Hayley Barnard is the CEO of MIX Diversity Development (opens a new window), specialists in diversity and inclusion consultancy, training and e-learning. She hosted a seminar about unconscious bias during the Lockton Benefits Forum on Friday, June 10, 2022.
It’s well known that organisations are making greater efforts to become more diverse in their employee makeup. However, with 70% of UK people saying that they have been discriminated against in the workplace or when applying for a new job, it appears that much is still to do to change the culture of the corporate world. While organisation-wide initiatives to be more inclusive demonstrate conscious efforts to affect change, the unconscious biases that run throughout all people – including boards and management – can play a damaging role in creating a diverse workspace. It is imperative that leaders are equipped with an understanding of, and tools to mitigate, bias - leaders and influencers within the business hold the key to driving true change.
Defining unconscious bias
‘Unconscious bias’ is the term used for how our subconscious mind sways our opinions and treatment of people. Factors including past experiences, upbring, education, social commentaries, and others all shape our unconscious bias.
For example, people often surround themselves with others who agree with their opinions, are of similar age, gender, race, or from a similar background. This isn’t inherently ‘bad’ – it is natural to gravitate towards those who are like us. However, it is important to stop and consider the assumptions that we make, particularly about those who are not like us. It may be that we have unconscious bias against certain groups. Fortunately, just as unconscious bias is a learnt behaviour, it can also be unlearned.
Identifying unconscious bias
Imagine this scenario:
A company, made up entirely of men, appoints its first female director
The new director attends a board lunch prior to her first meeting
Upon arriving, she approaches to shake hands with a fellow board member
The director she approaches hands her his coffee cup, mistaking her for catering staff
Unfortunately, this example really happened. Of course, when the meeting began, and the director in question saw that he had mistaken a board member for catering staff, he may have been embarrassed and apologised.
What I want to focus on is the question: what was going through the director’s mind when he made the mistake?
Unconscious bias presents itself as a knee-jerk reaction - we rely on our past experiences to shape our reactions today. Let’s say that the gentleman in question had only experienced all-male boards before: these experiences led him to assume the woman he saw in front of him was more likely to be catering staff than a peer. We could speculate that he had an unconscious bias about the roles that men and women play in business.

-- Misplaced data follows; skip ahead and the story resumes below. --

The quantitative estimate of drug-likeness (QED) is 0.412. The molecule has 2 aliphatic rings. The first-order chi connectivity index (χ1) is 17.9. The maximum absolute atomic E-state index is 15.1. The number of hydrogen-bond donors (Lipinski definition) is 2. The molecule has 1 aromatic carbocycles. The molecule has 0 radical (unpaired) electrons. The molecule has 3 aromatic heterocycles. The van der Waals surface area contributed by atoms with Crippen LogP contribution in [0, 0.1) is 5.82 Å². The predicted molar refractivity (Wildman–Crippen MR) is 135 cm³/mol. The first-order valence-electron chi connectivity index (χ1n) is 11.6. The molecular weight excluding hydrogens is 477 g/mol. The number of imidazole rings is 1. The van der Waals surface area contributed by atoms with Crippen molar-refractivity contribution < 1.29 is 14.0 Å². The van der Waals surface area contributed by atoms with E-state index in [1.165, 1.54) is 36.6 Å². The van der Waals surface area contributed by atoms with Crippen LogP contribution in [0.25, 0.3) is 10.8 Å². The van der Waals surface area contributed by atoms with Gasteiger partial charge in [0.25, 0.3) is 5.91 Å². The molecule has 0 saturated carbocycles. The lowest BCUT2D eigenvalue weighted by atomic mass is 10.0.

Gender and racial bias are incredibly harmful, though they are not the only ways our unconscious bias presents itself. We should also be aware of:
Affinity bias: surrounding ourselves with people from a similar background or with a similar mindset, creating a less diverse board or management group
Benevolence bias: bias which is ‘wrapped up as kindness’ and risks keeping employees in their comfort zones. For example, avoiding asking an introvert to host a presentation because we assume it would be too uncomfortable or daunting for them. This could ultimately prevent them from progressive opportunities
Group think: The tendency to agree with the majority. It may be that we can also unconsciously use status to influence how others agree or disagree on matter (this is Authority Bias). Both can suffocate opposing or innovative views, creating a “yes boss” mentality.
These unconscious biases all have one common thread – they ultimately stifle diversity of voice and experience in the positions of influence that can affect change.
Changing unconscious bias is not easy, but there are tools
When seeking to create an increasingly open and diverse work environment, there are some simple tools to help make difficult changes. These include:
Take two seconds: Unconscious bias kicks in when we have no past experiences for what’s happening today and we quickly make a decision or an assumption. Instead, try taking a breather before tackling a new problem: it will mean that you are using your conscious mind to influence your actions, rather than your unconscious.
Leader speaks last: In an effort to gain a more diverse opinion set at meetings, try having senior figures (or influential figures) speak last. This mitigates Authority Bias and can also go some way to undermining Group Think, hopefully creating a more diverse environment for opinions.
These tools can prove effective for changing the landscape for employees already in the business. However, unconscious bias is also prevalent in recruitment and talent attraction. Accordingly it is important to identify ways to change how the company looks for prospective candidates. These include:
Clear and honest job descriptions: Job descriptions can be lengthy, and some candidates – particularly women – will not apply for a role unless they feel they meet all of the requirements. For example, posts which require international travel once or twice a year should avoid phrasing the need to travel as a ‘regular’ part of the role. Keeping job descriptions realistic and honest will help in attracting a wider pool of candidates.
A diverse interview panel: The more different faces you see during an interview process, the better. Having prospective candidates speak with a number of people from different avenues of the business will help not only get a better understanding of the candidate, but also demonstrate the variety of voice and approaches throughout the company.
Unconscious biases are a natural part of the human mind but just as we learn them, we can unlearn them too.